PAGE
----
Was für ein Tag. Nachdem wir vor ein paar Tagen nach viel harter Arbeit die “Technical Preview” unseres Babys “graphDB” gestartet haben hat nun auch der heise Verlag – namentlich die iX die frohe Kunde aufgegriffen und einen entsprechenden Artikel im Newsticker veröffentlich.
Wenn man sich auf jede Instanz die im Moment für Tester läuft ein Login geben lässt sieht das übrigends so aus:
Wundervoll zu sehen dass die Arbeit von exzellenten Entwicklern entsprechende Würdigung durch Kunden erhält. Interesse ist gut und ich denke in Zukunft wird man noch viel von der sones graphDB hören!
Thanks to a podcast I found a great software for my iPhone and iPod touch. It’s a small tool which does cost less than 3 Euro and it’s served by a server tool which runs on Windows and Mac OS X.
It’s called Air Video and it’s frikin’ awesome! ™
What you do is you install the server software and point it to all your directories / drives that might contain video material. You then take your iPhone and install the client app. If you configured the server to be available over the internet you can now connect from anywhere you want using a pass-pin (which is generated) and a password (which is set by you). And by “from anywhere” they mean “anywhere”. WLAN or 3g didn’t make any difference in my test. You start the client, point to a video file and most of the time you are asked if you a) want to directly play is (if the file is ipod-compatible) or b) if you want to live-convert it and play it (when the file isn’t compatible and needs to be re-encoded live for you) or c) if you want to add the file to a conversion queue which will off-line convert the video for you.
In terms of “finding your video” it does look like this:
Simple, eh? Taping a video will bring up this screen:
As I said – Play directoy, Play with Live Conversion and Offline-Conversion-Queue…
It did work with EVERY Video I tried. When I tried Full-HD Movies my serving PC wasn’t able to handle the load but everyhing in SD worked great which is perfect for me.
Therefore I can highly recommend this tool – it really does work better than anything I’ve seen before.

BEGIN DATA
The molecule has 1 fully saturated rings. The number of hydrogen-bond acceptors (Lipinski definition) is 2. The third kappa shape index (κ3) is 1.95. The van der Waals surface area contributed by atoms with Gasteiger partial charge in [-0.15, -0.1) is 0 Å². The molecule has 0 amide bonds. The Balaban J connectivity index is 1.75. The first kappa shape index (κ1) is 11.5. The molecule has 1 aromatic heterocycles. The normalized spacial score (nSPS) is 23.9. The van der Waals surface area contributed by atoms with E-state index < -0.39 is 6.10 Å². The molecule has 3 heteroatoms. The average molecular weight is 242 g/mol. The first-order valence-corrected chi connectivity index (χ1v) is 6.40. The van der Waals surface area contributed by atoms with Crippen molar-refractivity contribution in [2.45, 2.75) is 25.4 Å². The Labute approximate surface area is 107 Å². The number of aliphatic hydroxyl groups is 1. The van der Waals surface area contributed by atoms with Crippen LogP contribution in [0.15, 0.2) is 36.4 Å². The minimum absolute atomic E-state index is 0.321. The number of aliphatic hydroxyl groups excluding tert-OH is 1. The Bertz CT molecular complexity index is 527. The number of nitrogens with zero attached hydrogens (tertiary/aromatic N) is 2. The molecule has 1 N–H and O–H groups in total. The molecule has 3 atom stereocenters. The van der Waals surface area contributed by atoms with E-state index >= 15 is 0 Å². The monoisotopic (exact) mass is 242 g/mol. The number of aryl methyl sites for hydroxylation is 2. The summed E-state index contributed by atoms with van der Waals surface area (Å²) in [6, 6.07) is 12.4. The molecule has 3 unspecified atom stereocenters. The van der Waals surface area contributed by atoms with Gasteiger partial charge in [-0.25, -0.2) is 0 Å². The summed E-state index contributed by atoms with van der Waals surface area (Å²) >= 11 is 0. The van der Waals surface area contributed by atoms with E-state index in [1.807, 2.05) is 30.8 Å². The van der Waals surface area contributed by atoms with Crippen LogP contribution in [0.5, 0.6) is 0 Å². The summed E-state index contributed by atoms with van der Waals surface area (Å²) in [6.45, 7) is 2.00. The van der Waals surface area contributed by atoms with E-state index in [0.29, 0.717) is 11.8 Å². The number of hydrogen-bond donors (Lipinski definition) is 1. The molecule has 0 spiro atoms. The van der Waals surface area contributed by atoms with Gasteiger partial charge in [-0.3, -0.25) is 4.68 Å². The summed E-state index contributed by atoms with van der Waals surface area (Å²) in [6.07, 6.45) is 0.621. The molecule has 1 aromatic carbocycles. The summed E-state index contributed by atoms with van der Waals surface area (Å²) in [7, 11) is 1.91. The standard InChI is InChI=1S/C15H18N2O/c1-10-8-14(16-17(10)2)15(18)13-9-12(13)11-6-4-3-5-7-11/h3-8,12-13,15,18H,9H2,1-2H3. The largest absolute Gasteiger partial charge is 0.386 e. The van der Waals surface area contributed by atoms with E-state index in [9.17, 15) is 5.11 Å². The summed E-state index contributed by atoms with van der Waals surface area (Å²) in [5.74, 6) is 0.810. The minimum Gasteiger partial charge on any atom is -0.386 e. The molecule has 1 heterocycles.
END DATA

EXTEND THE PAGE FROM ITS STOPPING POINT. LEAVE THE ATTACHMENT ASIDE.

I am proud to anounce that there’s a video publicly available which shows parts and projects Microsoft Research is working on currently. It’s great to see theses projects, concepts and ideas become publicly available one by one:
“Craig Mundie, chief research and strategy officer of Microsoft, presents “Rethinking Computing,” a look a how software and information technology can help solve the most pressing global challenges we face today. Part of UW’s Computer Science and Engineering’s Distinguished Lecture Series, Mundie demonstrates a number of current and future-looking technologies that show how computer science is changing scientific exploration and discovery in exciting ways. He discusses the role of new science in solving the global energy crisis, and answer questions from the audience.”
Great stuff ahead – this is just the thing I would want to write if it’s not been written already. This tool is free and open source and it’s the perfect workaround for those usual cases when you want to download a podcast in your holiday and your apple branded device tells you “You can only download files up to 10 Megabyte over 3G connections” – You take your notebook, log into 3G, create a WiFi Hotspot with this tool and off you go.
“Over the last week some of you may have heard about Connectify. It’s an app that unleashes the “Virtual WiFi” and Wireless Hosted Network features of Windows 7 to turn a PC into a Wireless Access Point or Hot Spot. Well, I looked into what it would take to build such an app, and it really wasn’t that difficult since Windows 7 has all the API’s built in to do it. After some time of looking things up and referencing the “Wireless Hosted Network” C++ sample within the WIndows 7 SDK, I now have a nice working version of the application to release. I’m calling this project “Virtual Router” since it essentially allows you to host a software based wireless router from your laptop or other PC with a Wifi card. Oh, and did I mention that this is FREE and OPEN SOURCE!”
“The Wireless Network create/shared with Virtual Router uses WPA2 Encryption, and there is not way to turn off that encryption. This is actually a feature of the Wireless Hosted Network API’s built into Windows 7 and 2008 R2 to ensure the best security possible.
You can give your "virtual" wireless network any name you want, and also set the password to anything. Just make sure the password is at least 8 characters.”